TeachEngineering
Author:
Jan DeWaters
Susan Powers
Date Added:
09/18/2014
Delivery Trucks
Unrestricted Use
CC BY
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The primary purpose of this task is to illustrate certain aspects of the mathematics described in the A.SSE.1. The task has students look for structure in algebraic expressions related to a context, and asks them to relate that structure to the context. In particular, it is worth emphasizing that the task requires no algebraic manipulation from the students.

Subject:
Mathematics
Algebra
Material Type:
Activity/Lab
Provider:
Illustrative Mathematics
Provider Set:
Illustrative Mathematics
Author:
Illustrative Mathematics
Date Added:
05/01/2012
Mixing Candies
Unrestricted Use
CC BY
Rating

This task assumes students are familiar with mixing problems. This approach brings out different issues than simply asking students to solve a mixing problem, which they can often set up using patterns rather than thinking about the meaning of each part of the equations.

Subject:
Mathematics
Algebra
Material Type:
Activity/Lab
Provider:
Illustrative Mathematics
Provider Set:
Illustrative Mathematics
Author:
Illustrative Mathematics
Date Added:
05/01/2012
Desmos Activities- Units 1-5 (SMII - MVP)
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Interactive Desmos activities that are associated with Units of the Secondary Math II - Mathematics Vision Project (MVP) curriculum.
Teachers will want to create a class code to share with students to monitor student progress as they work through the Desmos activities for each of the lessons.

Subject:
Mathematics
Material Type:
Interactive
Author:
Mindy Branson
Date Added:
10/24/2019
Algebra I Module 4: Polynomial and Quadratic Expressions, Equations, and Functions
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CC BY-NC-SA
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In earlier modules, students analyze the process of solving equations and developing fluency in writing, interpreting, and translating between various forms of linear equations (Module 1) and linear and exponential functions (Module 3). These experiences combined with modeling with data (Module 2), set the stage for Module 4. Here students continue to interpret expressions, create equations, rewrite equations and functions in different but equivalent forms, and graph and interpret functions, but this time using polynomial functions, and more specifically quadratic functions, as well as square root and cube root functions.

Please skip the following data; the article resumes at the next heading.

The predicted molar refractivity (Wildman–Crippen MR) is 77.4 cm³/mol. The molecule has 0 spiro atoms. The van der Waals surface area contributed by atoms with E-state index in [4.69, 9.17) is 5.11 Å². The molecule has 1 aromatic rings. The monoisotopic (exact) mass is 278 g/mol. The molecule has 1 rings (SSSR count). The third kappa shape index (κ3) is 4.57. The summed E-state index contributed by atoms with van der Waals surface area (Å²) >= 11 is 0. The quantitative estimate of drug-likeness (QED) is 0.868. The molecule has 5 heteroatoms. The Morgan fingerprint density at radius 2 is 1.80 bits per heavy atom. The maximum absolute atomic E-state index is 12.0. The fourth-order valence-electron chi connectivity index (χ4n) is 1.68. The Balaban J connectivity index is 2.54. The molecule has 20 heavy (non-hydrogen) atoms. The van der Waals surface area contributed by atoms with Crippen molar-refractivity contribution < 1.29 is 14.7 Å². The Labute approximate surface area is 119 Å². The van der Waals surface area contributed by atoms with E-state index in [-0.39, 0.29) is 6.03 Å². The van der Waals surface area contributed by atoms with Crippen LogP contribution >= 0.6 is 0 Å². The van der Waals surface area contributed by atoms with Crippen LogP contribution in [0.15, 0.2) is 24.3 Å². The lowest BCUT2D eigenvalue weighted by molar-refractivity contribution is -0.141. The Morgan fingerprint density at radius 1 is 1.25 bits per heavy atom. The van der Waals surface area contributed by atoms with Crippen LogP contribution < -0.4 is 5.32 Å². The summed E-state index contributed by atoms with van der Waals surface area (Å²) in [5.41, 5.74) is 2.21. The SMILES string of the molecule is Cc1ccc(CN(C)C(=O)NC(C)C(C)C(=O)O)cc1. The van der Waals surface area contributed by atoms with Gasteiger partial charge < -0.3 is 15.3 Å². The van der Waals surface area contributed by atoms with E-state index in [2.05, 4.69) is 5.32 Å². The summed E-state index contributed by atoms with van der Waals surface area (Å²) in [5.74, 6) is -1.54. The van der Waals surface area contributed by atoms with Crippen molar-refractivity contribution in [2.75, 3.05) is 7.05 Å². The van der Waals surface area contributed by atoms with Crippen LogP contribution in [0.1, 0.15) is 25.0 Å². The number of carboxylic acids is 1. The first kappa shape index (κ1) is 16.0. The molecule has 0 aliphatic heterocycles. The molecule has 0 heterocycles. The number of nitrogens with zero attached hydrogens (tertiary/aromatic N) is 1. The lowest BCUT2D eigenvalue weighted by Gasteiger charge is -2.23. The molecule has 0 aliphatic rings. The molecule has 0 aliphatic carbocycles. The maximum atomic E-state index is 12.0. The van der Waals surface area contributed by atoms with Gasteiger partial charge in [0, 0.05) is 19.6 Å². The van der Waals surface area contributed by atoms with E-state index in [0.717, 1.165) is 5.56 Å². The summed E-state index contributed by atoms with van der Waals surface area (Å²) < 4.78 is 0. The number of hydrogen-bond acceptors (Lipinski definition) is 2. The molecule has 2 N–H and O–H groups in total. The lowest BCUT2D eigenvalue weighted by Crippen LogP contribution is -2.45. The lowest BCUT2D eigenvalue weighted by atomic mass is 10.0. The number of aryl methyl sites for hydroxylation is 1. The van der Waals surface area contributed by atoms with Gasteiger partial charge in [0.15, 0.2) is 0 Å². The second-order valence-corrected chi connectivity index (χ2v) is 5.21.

Subject:
Algebra
Material Type:
Module
Provider:
New York State Education Department
Provider Set:
EngageNY
Date Added:
09/17/2013
Mixing Fertilizer
Unrestricted Use
CC BY
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The problem deals with a rational expression which is built up from operations arising naturally in a context: adding the volumes of the fertilizer and the water, and dividing the volume of the fertilizer by the resulting sum. Thus it encourages students to see the expression as having meaning in terms of numbers and operations, rather than as an abstract arrangement of symbols.

Subject:
Mathematics
Algebra
Material Type:
Activity/Lab
Provider:
Illustrative Mathematics
Provider Set:
Illustrative Mathematics
Author:
Illustrative Mathematics
Date Added:
05/01/2012
Accelerometer: Centripetal Acceleration
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Students work as physicists to understand centripetal acceleration concepts. They also learn about a good robot design and the accelerometer sensor. They also learn about the relationship between centripetal acceleration and centripetal force governed by the radius between the motor and accelerometer and the amount of mass at the end of the robot's arm. Students graph and analyze data collected from an accelerometer, and learn to design robots with proper weight distribution across the robot for their robotic arms. Upon using a data logging program, they view their own data collected during the activity. By activity end , students understand how a change in radius or mass can affect the data obtained from the accelerometer through the plots generated from the data logging program. More specifically, students learn about the accuracy and precision of the accelerometer measurements from numerous trials.